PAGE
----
From The Best of Edward Abbey (Sierra Club Books, 2005)

Somewhere in the greatest chunk of Lower Sonoran desert wilderness left on earth, I crouch in the shallow gulch out of the gusty wind blowing in from Mexico. The March breeze rattles in the brittlebush, still sprouting a few faded yellow blooms. A broad alluvial valley rolls out behind me, across the green trace of a wash, up the slope to engulf distant mountain ranges. An immense silence encases the staggered breaths of wind. Boulders litter the tiny sand wash. I hop from rock to rock noting the tracks of lizards, coyotes and a single desert bighorn sheep.  The sun is warm on my back—it’s a great day to be out here. I work my way along the gully and come out on a small flat. A big quartzite rock lies next to a basaltic boulder.  The brown patina is etched:



I’ve come here to visit Ed Abbey’s grave. It’s been fifteen years now since we buried Ed here--illegally of course--in accordance with his last wishes. I tend to come out here most every year near the anniversary of his death, usually alone, other times with friends and family. Why? To taste this spectacular desert place, to pay respects, maybe conduct unfinished business, to celebrate his life, his brave death, to have a conversation with the rocks? Who knows?

In 15 years, some things have changed, others have not: We are older in a world on fire, witnessing the greatest threats yet to life on earth and to wild nature. Part of me is grateful old Ed’s not around to have to see it. The rest is acutely aware we have never needed an Ed Abbey more, to have his voice during these dismal times, that precise spine of outraged insight and of course the big toothy leering grin.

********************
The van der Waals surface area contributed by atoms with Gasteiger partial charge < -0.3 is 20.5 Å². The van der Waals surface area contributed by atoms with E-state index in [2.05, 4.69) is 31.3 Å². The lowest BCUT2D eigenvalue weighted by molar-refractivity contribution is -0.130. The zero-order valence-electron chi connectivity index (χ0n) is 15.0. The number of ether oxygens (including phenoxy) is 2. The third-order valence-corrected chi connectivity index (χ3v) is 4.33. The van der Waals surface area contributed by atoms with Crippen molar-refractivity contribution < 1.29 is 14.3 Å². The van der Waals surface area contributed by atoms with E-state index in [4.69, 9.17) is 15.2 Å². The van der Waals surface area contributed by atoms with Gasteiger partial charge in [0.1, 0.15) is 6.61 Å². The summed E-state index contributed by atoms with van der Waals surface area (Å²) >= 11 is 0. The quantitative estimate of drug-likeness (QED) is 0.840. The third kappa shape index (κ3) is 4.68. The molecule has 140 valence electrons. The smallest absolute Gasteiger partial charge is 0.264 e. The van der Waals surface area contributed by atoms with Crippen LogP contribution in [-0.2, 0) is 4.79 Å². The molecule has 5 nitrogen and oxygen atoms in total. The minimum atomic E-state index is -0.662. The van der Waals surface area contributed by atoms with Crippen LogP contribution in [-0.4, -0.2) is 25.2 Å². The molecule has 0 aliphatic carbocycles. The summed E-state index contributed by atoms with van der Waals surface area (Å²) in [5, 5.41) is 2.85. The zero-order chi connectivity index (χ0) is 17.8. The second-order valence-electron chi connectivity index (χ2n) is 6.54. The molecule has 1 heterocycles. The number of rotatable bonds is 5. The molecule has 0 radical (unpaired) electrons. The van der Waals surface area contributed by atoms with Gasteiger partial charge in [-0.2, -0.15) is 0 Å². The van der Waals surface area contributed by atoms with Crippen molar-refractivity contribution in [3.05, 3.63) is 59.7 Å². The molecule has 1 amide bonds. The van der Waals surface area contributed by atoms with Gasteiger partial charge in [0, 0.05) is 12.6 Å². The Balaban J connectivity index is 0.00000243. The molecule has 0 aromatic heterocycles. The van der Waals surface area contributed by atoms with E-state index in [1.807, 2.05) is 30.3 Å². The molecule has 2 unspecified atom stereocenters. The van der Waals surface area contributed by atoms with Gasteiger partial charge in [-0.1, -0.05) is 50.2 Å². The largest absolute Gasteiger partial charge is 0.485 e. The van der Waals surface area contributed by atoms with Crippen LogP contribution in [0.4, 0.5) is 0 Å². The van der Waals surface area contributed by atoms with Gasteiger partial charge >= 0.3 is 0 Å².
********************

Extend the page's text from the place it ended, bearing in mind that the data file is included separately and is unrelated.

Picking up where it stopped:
We might have expected someone, maybe dozens, to come along and filled these big lecherous shoes. Hell, there should be a hundred Abbeys by now. For whatever reason, they didn’t and there aren’t.

And that’s the sentiment that lingers: Despite the gut feeling of roaming adrift without him, that piteous ache is at least a shared one for the tribe of Abbey. In the gulch, out of the wind, the loss seems private, limited.

But the place is also significant. The road that led us back here to bury Ed completed a great circular journey. This landscape is the most important thing Ed Abbey and I ever shared. It’s still our last great American Desert Solitaire. You could shoulder a backpack and walk for over a hundred miles without crossing a road or seeing another human being. I’ve done it eight times, taking some seven to eleven days each. Of course you need to know where the water is. On Christmas Eve of 1981, I crossed Abbey’s tracks near the Copper Mountains on my way to the Cabeza Prieta Range. It took Ed nearly two weeks to walk from there out to Organ Pipe, where he had worked as a ranger during the late 60s when we first met.

Ed’s last solo trip across the Cabeza Prieta was cut short by the illness that would eventually claim his life. He was physically weak due to blood loss.